Why the big pile in the forest? : The question of demolition in post-quake Canterbury

This piece was written by Juliet Arnott for the book Once in a Lifetime: City-building after Disaster in Christchurch, which was published by Freerange Press in August 2014. This important book offers the first substantial critique of the Government’s recovery plan for Christchurch, presents alternative approaches to city-building and archives a vital and extraordinary time.

New Zealand has to rebuild the majority of its second-largest city after a devastating series of earthquakes – a unique challenge for a developed country in the twenty-first century. The earthquakes fundamentally disrupted the conventions by which the people of Christchurch lived. The exhausting and exhilarating mix of distress, uncertainty, creativity, opportunities, divergent opinions and competing priorities generates an inevitable question: how do we know if the right decisions are being made?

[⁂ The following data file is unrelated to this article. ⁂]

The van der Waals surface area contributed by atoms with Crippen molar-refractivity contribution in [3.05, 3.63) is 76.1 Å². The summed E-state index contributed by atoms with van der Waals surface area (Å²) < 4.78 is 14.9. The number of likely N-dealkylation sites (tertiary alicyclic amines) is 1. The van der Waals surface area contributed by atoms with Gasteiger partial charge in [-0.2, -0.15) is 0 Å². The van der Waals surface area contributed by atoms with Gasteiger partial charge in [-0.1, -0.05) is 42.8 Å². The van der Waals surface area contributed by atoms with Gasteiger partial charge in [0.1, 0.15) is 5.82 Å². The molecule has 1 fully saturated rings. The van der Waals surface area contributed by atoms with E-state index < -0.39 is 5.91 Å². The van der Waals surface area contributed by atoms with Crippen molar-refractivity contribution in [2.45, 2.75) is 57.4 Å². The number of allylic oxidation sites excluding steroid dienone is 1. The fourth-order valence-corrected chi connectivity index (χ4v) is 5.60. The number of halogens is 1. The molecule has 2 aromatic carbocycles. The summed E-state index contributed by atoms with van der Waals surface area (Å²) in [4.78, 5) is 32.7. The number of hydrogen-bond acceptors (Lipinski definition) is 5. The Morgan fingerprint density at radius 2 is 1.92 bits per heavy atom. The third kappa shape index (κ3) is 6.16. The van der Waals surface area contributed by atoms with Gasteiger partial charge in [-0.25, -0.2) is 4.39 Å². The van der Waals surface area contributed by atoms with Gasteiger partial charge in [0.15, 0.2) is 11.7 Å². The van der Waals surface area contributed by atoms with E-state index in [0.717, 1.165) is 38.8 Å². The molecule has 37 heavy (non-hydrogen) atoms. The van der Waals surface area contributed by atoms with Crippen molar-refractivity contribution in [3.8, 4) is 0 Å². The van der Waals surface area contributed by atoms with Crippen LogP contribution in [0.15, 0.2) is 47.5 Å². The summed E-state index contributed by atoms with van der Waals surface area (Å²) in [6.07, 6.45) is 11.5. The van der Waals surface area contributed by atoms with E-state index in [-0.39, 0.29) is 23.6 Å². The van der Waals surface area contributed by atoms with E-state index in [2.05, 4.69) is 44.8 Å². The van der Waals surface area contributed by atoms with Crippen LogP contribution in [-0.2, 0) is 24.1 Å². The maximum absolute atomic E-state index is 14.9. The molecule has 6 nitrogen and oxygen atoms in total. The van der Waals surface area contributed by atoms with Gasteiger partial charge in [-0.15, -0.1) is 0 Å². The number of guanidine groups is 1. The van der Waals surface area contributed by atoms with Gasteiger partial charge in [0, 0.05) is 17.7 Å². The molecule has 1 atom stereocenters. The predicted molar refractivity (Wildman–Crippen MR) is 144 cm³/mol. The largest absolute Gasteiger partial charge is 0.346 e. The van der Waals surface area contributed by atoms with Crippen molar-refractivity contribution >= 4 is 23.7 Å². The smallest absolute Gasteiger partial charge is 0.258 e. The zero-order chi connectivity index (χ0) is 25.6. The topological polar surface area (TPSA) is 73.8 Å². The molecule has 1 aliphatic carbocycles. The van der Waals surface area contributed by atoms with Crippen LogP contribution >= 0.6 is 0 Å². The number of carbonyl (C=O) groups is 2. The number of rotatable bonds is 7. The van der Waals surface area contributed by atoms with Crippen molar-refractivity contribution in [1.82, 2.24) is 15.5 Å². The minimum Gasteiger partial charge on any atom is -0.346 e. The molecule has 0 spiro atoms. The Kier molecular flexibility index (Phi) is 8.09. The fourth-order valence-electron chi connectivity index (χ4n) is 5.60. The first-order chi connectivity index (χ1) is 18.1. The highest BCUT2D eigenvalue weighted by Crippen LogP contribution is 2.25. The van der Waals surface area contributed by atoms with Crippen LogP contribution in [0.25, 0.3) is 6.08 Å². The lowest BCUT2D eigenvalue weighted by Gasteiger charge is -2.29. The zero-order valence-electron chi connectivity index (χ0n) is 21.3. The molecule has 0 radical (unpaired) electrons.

Once in a Lifetime brings together a range of national and international perspectives on city-building and post-disaster urban recovery.


  • Foreword by Helen Clark (former New Zealand Prime Minister and UNDP Administrator)
  • 55 written essays from a range of contributors including Kevin McCloud, Rebecca Macfie, Sally Blundell, Raf Manji, journalists, economists, designers, academics, publicans and more
  • 39 visual essays that document community, business and  government responses to Christchurch’s recovery.

Edited by Barnaby Bennett, James Dann, Emma Johnson and Ryan Reynolds 

http://onceinalifetime.org.nz/ for more information and to purchase the book.

Juliet's article 'Why the big pile in the forest? : The question of demolition in post-quake Canterbury' is here.